Effect of the long-term application of organic matter on soil carbon accumulation and GHG emissions from a rice paddy field in a cool-temperate region, Japan-II. Effect of different compost applications-

Fumiaki Takakai, Keiko Hatakeyama, Mizuhiko Nishida, Osamu Nagata, Takashi Sato, Yoshihiro Kaneta

Research output: Contribution to journalArticlepeer-review

2 Citations (Scopus)

Abstract

The influence of long-term application of different types of compost on rice grain yield, CH4 and N2O emissions, and soil carbon storage (0 − 30 cm) in rice paddy fields was clarified. Two sets of paddy fields applied with rice straw compost or livestock manure compost mainly derived from cattle were used in this study. Each set comprised long-term application (LT) and corresponding control (CT) plots. The application rates for rice straw compost (42 years) and livestock manure compost (41 years in total with different application rates) were 20 Mg fresh weight ha–1. Soil carbon storage increased by 33% and 37% with long-term application of rice straw compost and livestock manure compost, respectively. The soil carbon sequestration rate by the organic matter application was 23% higher with the livestock manure compost than with the rice straw compost. The rice grain yield in the LT plot was significantly higher than that in the corresponding CT plot with both types of compost. Although the difference was not significant in the rice straw compost, cumulative CH4 emissions increased with long-term application of both composts. Increase rate of CH4 emission with long-term application was higher in the livestock manure compost (99%) than that in the rice straw compost (26%). In both composts, the long-term application did not increase N2O emission significantly. As with the rice straw compost, the increase in CH4 emission with the long-term application of livestock manure compost exceeded the soil carbon sequestration rate, and the change in the net greenhouse gas (GHG) balance calculated by the difference between them was positive, indicating a net increase in the GHG emissions. The increase in CH4 and net GHG emissions owing to the long-term application of the livestock manure compost could be higher than that of the rice straw compost owing to the amount of applied carbon, the quality of compost and the soil carbon accumulation. The possibility that carbon sequestration in the subsoil differs depending on the type of composts suggests the importance of including subsoil in the evaluation of soil carbon sequestration by long-term application of organic matter.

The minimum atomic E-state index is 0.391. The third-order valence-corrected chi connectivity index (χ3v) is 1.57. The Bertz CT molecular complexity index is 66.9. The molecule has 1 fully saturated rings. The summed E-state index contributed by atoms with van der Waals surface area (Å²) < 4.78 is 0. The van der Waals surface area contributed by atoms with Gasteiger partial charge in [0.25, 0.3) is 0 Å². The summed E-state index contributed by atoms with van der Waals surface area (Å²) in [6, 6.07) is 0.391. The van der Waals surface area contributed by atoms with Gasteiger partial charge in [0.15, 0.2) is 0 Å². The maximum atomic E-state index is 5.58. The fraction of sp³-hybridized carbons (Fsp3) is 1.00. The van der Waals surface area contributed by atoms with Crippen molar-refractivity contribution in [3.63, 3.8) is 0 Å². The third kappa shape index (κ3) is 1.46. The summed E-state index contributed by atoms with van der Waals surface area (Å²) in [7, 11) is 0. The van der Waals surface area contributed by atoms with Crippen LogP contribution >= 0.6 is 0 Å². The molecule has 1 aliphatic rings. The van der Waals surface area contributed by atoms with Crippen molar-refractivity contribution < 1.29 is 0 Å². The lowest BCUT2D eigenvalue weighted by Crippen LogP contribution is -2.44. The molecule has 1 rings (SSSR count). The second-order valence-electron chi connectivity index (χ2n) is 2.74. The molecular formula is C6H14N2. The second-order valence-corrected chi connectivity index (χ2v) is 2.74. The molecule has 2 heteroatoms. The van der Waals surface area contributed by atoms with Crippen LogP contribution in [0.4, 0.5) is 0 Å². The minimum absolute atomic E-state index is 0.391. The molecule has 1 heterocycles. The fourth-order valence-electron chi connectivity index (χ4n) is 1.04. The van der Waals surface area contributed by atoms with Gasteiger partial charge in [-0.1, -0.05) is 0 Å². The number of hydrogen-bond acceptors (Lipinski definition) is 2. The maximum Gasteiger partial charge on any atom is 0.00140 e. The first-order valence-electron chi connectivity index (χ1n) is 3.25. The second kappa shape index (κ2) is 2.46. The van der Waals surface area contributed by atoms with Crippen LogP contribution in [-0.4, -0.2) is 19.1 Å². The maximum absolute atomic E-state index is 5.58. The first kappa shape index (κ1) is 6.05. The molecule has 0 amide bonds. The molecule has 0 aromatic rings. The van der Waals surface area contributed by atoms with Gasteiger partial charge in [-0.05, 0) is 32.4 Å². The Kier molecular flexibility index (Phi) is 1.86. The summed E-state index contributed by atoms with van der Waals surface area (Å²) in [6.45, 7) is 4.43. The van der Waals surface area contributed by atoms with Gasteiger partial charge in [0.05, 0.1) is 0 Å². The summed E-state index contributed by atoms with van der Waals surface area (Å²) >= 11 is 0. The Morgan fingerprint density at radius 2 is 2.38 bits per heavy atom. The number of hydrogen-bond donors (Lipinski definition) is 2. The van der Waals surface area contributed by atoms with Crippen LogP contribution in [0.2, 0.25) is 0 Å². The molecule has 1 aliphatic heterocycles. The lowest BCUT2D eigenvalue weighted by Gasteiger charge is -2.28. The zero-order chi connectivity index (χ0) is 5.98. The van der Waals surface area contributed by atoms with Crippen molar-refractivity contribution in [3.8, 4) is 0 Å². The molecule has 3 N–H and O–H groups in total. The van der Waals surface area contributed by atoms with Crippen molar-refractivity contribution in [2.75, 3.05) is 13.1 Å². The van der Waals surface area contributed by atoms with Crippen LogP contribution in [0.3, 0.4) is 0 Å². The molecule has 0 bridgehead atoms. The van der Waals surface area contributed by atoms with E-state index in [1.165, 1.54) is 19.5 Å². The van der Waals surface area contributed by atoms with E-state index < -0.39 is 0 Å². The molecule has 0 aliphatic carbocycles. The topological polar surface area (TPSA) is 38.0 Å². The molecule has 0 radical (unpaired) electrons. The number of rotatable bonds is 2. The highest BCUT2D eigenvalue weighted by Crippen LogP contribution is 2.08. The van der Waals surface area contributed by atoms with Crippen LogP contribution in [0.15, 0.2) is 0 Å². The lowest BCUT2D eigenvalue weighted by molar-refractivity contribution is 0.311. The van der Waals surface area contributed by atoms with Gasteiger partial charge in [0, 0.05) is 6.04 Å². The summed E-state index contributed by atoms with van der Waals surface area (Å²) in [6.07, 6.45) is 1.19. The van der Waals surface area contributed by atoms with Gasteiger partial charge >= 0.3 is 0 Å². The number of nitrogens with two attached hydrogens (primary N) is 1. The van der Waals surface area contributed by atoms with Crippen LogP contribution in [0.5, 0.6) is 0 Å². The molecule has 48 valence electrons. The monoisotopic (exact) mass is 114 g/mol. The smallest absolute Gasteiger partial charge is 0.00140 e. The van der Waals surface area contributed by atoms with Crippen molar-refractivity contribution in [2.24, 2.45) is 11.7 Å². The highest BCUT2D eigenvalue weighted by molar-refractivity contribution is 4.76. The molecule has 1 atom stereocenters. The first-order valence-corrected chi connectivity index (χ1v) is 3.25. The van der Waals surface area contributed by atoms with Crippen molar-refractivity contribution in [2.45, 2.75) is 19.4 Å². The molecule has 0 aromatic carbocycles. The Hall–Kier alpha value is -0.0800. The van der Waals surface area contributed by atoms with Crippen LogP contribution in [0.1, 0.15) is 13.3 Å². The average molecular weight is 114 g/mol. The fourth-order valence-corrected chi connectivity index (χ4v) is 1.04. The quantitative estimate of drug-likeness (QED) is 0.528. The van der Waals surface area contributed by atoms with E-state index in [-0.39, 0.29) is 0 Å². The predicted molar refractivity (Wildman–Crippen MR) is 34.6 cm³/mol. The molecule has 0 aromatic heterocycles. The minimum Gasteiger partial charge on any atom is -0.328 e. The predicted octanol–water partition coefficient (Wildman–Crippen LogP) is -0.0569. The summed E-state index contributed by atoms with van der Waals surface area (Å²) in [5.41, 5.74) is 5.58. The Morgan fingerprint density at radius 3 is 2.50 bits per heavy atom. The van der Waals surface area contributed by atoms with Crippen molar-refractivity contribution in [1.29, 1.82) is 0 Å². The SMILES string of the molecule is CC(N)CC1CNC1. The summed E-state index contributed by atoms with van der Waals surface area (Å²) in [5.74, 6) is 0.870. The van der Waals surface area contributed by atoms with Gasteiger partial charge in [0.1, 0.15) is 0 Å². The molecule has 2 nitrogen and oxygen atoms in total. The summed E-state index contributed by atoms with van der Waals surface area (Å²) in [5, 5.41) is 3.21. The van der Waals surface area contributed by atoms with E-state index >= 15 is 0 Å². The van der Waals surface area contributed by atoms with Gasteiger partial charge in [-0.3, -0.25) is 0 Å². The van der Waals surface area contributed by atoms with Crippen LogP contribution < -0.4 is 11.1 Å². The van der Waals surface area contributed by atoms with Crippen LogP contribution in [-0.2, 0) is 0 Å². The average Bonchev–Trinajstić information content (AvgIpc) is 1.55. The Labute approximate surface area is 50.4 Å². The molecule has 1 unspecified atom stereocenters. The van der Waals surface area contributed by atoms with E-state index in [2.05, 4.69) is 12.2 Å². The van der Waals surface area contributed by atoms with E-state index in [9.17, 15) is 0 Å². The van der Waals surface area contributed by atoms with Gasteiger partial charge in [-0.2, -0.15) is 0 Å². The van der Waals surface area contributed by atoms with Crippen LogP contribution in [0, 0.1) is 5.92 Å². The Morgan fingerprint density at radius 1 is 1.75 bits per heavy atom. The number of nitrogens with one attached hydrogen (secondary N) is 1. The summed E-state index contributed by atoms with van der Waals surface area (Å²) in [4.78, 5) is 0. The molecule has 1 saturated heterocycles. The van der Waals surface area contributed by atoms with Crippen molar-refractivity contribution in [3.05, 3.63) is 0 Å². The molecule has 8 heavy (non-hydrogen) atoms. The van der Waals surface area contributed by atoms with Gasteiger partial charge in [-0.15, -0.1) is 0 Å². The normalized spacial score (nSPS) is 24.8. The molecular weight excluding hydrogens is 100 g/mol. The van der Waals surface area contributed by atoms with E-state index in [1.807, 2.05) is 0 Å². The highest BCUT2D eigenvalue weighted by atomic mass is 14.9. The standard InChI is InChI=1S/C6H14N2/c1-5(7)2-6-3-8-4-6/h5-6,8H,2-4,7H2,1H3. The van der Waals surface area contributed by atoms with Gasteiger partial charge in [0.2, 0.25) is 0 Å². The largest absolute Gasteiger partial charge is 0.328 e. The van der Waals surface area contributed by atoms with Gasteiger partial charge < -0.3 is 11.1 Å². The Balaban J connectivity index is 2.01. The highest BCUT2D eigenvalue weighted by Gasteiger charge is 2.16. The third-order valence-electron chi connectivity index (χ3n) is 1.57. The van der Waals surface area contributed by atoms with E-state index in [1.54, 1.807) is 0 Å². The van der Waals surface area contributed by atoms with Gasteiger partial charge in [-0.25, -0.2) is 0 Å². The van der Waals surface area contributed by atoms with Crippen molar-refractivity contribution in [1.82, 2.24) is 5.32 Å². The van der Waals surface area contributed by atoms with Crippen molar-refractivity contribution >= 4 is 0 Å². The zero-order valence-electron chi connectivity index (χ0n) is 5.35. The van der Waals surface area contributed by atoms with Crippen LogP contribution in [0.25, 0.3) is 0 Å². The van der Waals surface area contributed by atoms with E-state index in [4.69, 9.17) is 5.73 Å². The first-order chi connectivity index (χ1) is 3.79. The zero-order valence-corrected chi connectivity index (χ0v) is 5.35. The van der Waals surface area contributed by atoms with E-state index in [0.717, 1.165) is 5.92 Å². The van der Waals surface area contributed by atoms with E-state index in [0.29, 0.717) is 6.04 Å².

Original languageEnglish
Pages (from-to)96-105
Number of pages10
JournalSoil Science and Plant Nutrition
Volume66
Issue number1
DOIs
Publication statusPublished - 2020 Jan 2

Keywords

  • Livestock manure compost
  • methane
  • nitrous oxide
  • rice straw compost
  • soil carbon sequestration rate

ASJC Scopus subject areas

  • Soil Science
  • Plant Science

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